For sure. Plus then you can celebrate your son being the president’s student council, right? I listened to that podcast the other day. I’m like, “Oh that’s cool.”

Ashley:
If you guys don’t know what they’re talking about, you have to check out, I think it was … Tony, was it on your Instagram or Sara’s?

Tony:
Yeah. On both-

Ashley:
On both of their Instagram. So at Tony J. Robinson on Instagram and Sara’s is, saraaraad, S-A-R-A-A, R-A-A-D.

Tony:
R-A-A-D.

Ashley:
They posted about … you’ll have to go see that, their son winning a student council president.

Jan:
That was cute.

Ashley:
Yeah. Okay. Let’s move on to our Rookie Request Line. If you guys would like to ask us a question, we may play it on the show for our guests. You can leave us a voicemail at 1-888-5-ROOKIE and today’s question.

Wendy:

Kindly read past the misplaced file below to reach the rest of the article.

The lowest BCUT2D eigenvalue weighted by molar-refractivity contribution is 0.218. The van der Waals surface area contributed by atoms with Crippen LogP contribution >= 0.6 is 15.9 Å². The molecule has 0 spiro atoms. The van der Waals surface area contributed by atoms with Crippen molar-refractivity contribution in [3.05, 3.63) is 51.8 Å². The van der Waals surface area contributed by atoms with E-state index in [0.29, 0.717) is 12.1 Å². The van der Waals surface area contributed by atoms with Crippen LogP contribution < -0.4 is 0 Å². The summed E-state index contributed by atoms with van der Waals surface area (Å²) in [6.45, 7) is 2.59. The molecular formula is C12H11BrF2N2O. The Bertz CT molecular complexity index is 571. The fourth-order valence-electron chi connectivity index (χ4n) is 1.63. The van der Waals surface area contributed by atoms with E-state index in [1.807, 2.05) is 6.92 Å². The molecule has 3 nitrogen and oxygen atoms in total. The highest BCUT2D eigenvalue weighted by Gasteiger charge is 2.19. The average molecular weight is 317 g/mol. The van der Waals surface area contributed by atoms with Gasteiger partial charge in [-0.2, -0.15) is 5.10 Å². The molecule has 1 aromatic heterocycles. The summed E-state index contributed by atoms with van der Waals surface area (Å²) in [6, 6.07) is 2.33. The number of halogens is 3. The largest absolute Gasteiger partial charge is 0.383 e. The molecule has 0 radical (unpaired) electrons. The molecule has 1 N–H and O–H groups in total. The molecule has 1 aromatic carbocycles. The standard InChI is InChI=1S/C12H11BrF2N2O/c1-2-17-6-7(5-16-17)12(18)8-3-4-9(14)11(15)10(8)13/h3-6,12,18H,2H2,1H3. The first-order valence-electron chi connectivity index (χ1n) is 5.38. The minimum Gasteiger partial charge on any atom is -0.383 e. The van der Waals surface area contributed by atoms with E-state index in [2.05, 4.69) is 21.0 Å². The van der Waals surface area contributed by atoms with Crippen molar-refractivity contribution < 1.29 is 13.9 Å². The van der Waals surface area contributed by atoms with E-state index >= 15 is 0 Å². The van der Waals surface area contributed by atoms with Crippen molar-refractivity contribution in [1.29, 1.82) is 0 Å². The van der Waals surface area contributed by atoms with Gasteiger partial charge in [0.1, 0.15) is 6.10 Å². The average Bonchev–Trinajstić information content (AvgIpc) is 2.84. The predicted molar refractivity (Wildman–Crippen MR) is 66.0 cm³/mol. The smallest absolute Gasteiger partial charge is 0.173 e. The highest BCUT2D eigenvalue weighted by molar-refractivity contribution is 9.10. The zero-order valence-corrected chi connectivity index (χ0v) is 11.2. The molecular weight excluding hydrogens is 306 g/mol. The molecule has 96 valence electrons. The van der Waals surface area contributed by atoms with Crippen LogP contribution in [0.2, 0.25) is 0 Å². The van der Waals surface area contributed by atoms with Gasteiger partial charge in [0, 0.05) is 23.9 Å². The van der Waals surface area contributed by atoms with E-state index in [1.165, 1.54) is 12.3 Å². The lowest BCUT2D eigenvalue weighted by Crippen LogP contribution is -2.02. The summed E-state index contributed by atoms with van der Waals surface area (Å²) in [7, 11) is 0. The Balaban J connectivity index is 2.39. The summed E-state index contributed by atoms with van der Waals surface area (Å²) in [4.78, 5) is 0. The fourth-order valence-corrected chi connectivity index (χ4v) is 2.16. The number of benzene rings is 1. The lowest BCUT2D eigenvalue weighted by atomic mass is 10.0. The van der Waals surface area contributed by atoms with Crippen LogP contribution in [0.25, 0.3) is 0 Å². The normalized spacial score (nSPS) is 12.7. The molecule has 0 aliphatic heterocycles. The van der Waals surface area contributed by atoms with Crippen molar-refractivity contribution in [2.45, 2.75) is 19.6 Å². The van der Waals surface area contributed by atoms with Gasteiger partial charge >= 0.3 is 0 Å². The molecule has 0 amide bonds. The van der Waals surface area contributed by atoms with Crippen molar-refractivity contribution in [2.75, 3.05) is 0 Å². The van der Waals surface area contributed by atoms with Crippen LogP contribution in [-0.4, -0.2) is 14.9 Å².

Hey guys, my name is Wendy. I’m 25 and a pharmacist in the west suburbs of Chicago. I make a little over 100K annually. However, as a new grad, I owe about two and a half times my income. With loans being on hold due to COVID, I’ve been able to save about $15,000 cash. My brother is actually a contractor and he recently renovated my parents’ basement which is where I currently live and I don’t plan on moving since it is rent free. My goal would be to invest in a flat or a long-term rental. I have great credit and my main expenses are my daily living costs and car. So my question is, do I pursue my real estate dreams in hopes of getting out of the rat race for my career that I am not fulfilled with or should I dump that lump-sum of cash into my loans which average at about a 6% interest rate? Your advice is greatly appreciated. Thanks so much.